Background: Texas is a large state with high demographic and geographic diversity. We analyzed the distribution of high-risk patients and stroke care hospitals to determine how to optimally distribute resources to benefit the largest number of patients.
Methods: Data on overall state demographics were based on 2013 estimates derived from 2010 US census data. The number of hospitals was provided by the Department of State Health Services (DSHS). Stroke patients were ascertained via cms.gov and Texas DSHS data. Stroke data were available from 233 of 254 counties. Hospital designation in Texas is based on state-based criteria, but largely follows the definitions used by the Joint Commission.
Results: Texas has approximately 26.4 million people (43% white, 39% Hispanic, 12% black, and 6% other). There are almost 3.3 million Medicare beneficiaries, of whom 94,071 have had a stroke. Texas has 649 hospitals with 84,000 licensed beds. There are 135 stroke facilities in 49 counties; 205 counties have no designated stroke facilities. Stroke designated hospitals include 12 CSCs, 110 PSCs, and 13 ASRH. There are 79 Critical Access Hospitals (CAH) that provide varying degrees of stroke care but have diverse locations (see map). The majority of Stroke Centers are located in or around large urban areas. The number of stroke patients varied significantly by county, with as few as 11 and as many as 12,844 in some counties. Many counties with large Medicare populations have few or no stroke centers.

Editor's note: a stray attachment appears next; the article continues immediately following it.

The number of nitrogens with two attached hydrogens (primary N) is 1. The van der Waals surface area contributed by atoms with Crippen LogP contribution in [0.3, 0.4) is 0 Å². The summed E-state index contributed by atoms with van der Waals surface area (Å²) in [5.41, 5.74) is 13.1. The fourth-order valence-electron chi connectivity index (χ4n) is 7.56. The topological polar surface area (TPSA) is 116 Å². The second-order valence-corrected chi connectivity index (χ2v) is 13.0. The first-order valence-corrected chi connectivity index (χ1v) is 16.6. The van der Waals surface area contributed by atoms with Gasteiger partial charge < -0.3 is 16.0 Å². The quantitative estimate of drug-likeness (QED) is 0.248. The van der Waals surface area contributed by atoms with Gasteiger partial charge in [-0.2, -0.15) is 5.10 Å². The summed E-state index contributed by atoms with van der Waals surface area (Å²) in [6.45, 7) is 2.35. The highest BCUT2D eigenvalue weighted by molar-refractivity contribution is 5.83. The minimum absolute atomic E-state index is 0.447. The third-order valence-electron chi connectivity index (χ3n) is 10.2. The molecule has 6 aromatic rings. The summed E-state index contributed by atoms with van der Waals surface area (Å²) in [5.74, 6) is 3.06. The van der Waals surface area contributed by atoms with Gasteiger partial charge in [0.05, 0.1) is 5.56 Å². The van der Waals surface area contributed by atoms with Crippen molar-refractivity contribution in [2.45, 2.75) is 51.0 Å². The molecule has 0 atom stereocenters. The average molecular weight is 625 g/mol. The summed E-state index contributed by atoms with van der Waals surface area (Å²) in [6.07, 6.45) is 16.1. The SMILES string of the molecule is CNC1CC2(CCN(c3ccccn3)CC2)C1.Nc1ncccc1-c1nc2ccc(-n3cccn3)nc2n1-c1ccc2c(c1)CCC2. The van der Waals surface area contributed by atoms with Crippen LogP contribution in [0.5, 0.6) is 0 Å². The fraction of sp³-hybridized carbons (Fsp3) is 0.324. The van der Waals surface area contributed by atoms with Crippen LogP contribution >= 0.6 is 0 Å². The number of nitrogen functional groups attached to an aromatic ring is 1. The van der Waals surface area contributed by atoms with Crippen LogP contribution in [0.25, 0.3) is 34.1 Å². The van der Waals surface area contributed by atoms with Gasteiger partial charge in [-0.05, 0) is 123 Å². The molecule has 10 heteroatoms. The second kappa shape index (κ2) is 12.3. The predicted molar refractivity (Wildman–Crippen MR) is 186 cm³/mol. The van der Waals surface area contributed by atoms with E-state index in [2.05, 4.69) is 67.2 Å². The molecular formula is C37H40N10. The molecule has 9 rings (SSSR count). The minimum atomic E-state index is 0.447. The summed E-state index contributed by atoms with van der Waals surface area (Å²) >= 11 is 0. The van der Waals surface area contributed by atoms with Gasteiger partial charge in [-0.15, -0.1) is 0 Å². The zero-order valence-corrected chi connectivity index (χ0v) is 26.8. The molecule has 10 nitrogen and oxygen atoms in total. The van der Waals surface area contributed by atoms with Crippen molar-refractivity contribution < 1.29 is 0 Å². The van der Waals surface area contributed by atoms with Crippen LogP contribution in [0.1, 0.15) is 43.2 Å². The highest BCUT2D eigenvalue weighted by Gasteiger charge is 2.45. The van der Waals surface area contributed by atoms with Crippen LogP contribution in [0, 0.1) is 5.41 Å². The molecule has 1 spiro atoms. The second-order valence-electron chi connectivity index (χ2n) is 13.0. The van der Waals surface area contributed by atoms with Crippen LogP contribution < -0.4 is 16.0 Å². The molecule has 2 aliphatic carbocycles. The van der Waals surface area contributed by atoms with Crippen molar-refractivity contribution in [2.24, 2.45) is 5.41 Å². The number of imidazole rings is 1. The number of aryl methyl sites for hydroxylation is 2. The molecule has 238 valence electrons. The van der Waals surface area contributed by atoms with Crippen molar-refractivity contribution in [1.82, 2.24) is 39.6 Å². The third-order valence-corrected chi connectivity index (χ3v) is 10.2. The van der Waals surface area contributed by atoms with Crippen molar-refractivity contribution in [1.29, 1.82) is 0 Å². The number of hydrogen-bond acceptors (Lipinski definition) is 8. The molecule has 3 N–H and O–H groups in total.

Conclusions: The distribution of stroke patients and stroke facilities in Texas is often mismatched. Processes to better match stroke resources with high-risk populations might improve stroke systems of care and perhaps outcomes. Conversion of some CAHs to ASRHs might alleviate some of these disparities.